I know now what was missing in my failed attempts to conjure up that elusive odor of sausage, sage, and trout. One simply cannot extract pollen, sap, and mist from the forest air and bring it home. But on winter afternoons, wrapped in the heat of the house, I sometimes stroke the dog and catch myself longing for the smell of that meal. I think about the girl and her father, as if our chance encounter marked a crossroads — as if the odors in the air that night carried meanings I had failed to grasp. I sift through every detail. I shift the angle of a rock and the slant of an arm. I adjust the balance and heft of the gear in my pack. I shuffle the order of moments and string the daughter’s words through the mouth of the father — and his words through her mouth — hoping to catch them out in a lie, a dodge, a moment of truth. I fumble around for some toehold on which to scramble back through time and ask that girl and her father in the full light of day to please take my son’s faithful, dopey dog as a gift.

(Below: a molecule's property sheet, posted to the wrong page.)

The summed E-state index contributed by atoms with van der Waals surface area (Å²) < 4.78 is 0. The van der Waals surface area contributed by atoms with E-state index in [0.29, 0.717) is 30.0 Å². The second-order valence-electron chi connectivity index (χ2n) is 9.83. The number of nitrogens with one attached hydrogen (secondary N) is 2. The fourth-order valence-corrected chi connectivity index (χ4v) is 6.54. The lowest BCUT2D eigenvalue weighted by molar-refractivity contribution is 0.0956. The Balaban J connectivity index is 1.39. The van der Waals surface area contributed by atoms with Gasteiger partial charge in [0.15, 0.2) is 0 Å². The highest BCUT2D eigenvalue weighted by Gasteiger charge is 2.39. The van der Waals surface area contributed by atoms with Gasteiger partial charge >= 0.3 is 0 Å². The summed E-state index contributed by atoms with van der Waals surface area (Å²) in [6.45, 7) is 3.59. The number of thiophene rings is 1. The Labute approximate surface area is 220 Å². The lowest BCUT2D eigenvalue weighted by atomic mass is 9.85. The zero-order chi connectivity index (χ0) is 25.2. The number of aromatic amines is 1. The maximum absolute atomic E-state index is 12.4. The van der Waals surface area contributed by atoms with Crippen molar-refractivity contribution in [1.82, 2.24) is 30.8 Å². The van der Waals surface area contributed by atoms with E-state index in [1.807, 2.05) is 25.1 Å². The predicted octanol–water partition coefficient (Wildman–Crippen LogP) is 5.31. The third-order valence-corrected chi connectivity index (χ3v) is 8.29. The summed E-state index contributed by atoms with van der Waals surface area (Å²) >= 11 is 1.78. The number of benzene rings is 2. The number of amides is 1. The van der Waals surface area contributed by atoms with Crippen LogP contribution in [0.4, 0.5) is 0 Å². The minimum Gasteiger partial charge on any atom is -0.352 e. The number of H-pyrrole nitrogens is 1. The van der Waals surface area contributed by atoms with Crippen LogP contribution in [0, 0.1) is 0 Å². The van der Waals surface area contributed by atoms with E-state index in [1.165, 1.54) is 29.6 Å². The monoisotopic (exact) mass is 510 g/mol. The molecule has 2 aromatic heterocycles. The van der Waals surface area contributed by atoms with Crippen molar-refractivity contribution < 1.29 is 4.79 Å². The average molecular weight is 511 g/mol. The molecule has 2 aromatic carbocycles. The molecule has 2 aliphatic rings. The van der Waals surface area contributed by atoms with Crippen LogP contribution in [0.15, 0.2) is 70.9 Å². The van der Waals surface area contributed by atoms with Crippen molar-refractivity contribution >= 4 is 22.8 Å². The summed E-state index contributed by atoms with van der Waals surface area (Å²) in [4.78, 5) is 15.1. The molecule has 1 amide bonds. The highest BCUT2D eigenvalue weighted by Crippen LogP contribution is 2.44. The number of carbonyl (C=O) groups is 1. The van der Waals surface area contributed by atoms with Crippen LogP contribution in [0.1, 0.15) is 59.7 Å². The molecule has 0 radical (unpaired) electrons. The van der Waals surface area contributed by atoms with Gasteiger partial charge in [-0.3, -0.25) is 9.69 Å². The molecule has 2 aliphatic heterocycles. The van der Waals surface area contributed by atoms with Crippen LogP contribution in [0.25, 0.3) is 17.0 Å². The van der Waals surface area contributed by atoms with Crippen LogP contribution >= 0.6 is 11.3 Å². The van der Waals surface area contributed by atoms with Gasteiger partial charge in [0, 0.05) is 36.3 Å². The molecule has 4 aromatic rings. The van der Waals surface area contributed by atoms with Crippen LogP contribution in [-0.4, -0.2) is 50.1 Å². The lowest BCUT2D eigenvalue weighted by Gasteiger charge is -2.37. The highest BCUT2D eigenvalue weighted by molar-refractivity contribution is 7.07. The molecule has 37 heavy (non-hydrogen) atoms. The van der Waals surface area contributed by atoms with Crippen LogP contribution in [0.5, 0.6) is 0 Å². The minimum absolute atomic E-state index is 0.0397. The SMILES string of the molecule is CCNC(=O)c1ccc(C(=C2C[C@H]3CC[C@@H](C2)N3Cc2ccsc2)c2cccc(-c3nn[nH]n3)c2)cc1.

Yet I love this dog. I bought him as a pup, a present for Peter’s birthday. But Peter ignored him from the start. Now the dog goes wherever I go. He naps with me on the couch in the family room. He rolls in the snow when I shovel the walk. He nuzzles my wife when I pass her in the hall, and he licks Peter’s wet shoes after school. And, after the dog has loved them, he sits at my feet and sleeps. I understand now that he is mine, and he shows me the way.
Eric Bosse has published more than forty stories, some flash fiction and some longer, in such magazines and journals as The Sun, Mississippi Review, Exquisite Corpse, Zoetrope, Eclectica, Night Train, The Collagist, and Wigleaf. His story collection, Magnificent Mistakes, was published in September 2011 by Ravenna Press. He lives in Oklahoma with his wife and forty-seven children, give or take forty-five.